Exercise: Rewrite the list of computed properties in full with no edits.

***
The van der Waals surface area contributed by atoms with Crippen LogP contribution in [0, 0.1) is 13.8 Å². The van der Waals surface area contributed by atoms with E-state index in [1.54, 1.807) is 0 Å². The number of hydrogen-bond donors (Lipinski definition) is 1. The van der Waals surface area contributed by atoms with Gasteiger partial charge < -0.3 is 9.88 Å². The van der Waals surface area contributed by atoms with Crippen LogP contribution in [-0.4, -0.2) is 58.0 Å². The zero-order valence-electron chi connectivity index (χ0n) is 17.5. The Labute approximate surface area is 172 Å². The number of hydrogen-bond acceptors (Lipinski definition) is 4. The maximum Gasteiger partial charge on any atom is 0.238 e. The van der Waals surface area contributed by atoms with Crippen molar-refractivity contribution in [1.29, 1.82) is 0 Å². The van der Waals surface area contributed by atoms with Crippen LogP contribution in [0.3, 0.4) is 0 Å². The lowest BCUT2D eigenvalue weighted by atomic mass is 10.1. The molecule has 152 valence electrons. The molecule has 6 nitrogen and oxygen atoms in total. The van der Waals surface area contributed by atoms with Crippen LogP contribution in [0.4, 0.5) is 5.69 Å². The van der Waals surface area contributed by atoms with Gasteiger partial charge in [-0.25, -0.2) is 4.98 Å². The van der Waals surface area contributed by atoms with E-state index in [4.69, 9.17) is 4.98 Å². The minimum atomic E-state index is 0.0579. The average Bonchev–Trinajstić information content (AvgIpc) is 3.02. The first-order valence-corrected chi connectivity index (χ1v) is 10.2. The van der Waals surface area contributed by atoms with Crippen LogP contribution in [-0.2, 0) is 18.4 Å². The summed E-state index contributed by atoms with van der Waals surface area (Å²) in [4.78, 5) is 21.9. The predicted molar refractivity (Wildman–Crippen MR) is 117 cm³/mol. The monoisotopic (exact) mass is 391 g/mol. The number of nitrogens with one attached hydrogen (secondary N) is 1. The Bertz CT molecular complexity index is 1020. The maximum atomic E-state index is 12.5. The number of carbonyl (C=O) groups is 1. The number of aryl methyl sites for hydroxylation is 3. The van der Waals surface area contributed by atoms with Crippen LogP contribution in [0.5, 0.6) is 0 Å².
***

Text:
The van der Waals surface area contributed by atoms with Crippen LogP contribution in [0, 0.1) is 13.8 Å². The van der Waals surface area contributed by atoms with E-state index in [1.54, 1.807) is 0 Å². The number of hydrogen-bond donors (Lipinski definition) is 1. The van der Waals surface area contributed by atoms with Gasteiger partial charge < -0.3 is 9.88 Å². The van der Waals surface area contributed by atoms with Crippen LogP contribution in [-0.4, -0.2) is 58.0 Å². The zero-order valence-electron chi connectivity index (χ0n) is 17.5. The Labute approximate surface area is 172 Å². The number of hydrogen-bond acceptors (Lipinski definition) is 4. The maximum Gasteiger partial charge on any atom is 0.238 e. The van der Waals surface area contributed by atoms with Crippen molar-refractivity contribution in [1.29, 1.82) is 0 Å². The van der Waals surface area contributed by atoms with Crippen LogP contribution in [0.3, 0.4) is 0 Å². The lowest BCUT2D eigenvalue weighted by atomic mass is 10.1. The molecule has 152 valence electrons. The molecule has 6 nitrogen and oxygen atoms in total. The van der Waals surface area contributed by atoms with Crippen LogP contribution in [0.4, 0.5) is 5.69 Å². The van der Waals surface area contributed by atoms with Gasteiger partial charge in [-0.25, -0.2) is 4.98 Å². The van der Waals surface area contributed by atoms with E-state index in [4.69, 9.17) is 4.98 Å². The minimum atomic E-state index is 0.0579. The average Bonchev–Trinajstić information content (AvgIpc) is 3.02. The first-order valence-corrected chi connectivity index (χ1v) is 10.2. The van der Waals surface area contributed by atoms with Crippen LogP contribution in [-0.2, 0) is 18.4 Å². The summed E-state index contributed by atoms with van der Waals surface area (Å²) in [4.78, 5) is 21.9. The predicted molar refractivity (Wildman–Crippen MR) is 117 cm³/mol. The monoisotopic (exact) mass is 391 g/mol. The number of nitrogens with one attached hydrogen (secondary N) is 1. The Bertz CT molecular complexity index is 1020. The maximum atomic E-state index is 12.5. The number of carbonyl (C=O) groups is 1. The number of aryl methyl sites for hydroxylation is 3. The van der Waals surface area contributed by atoms with Crippen LogP contribution in [0.5, 0.6) is 0 Å².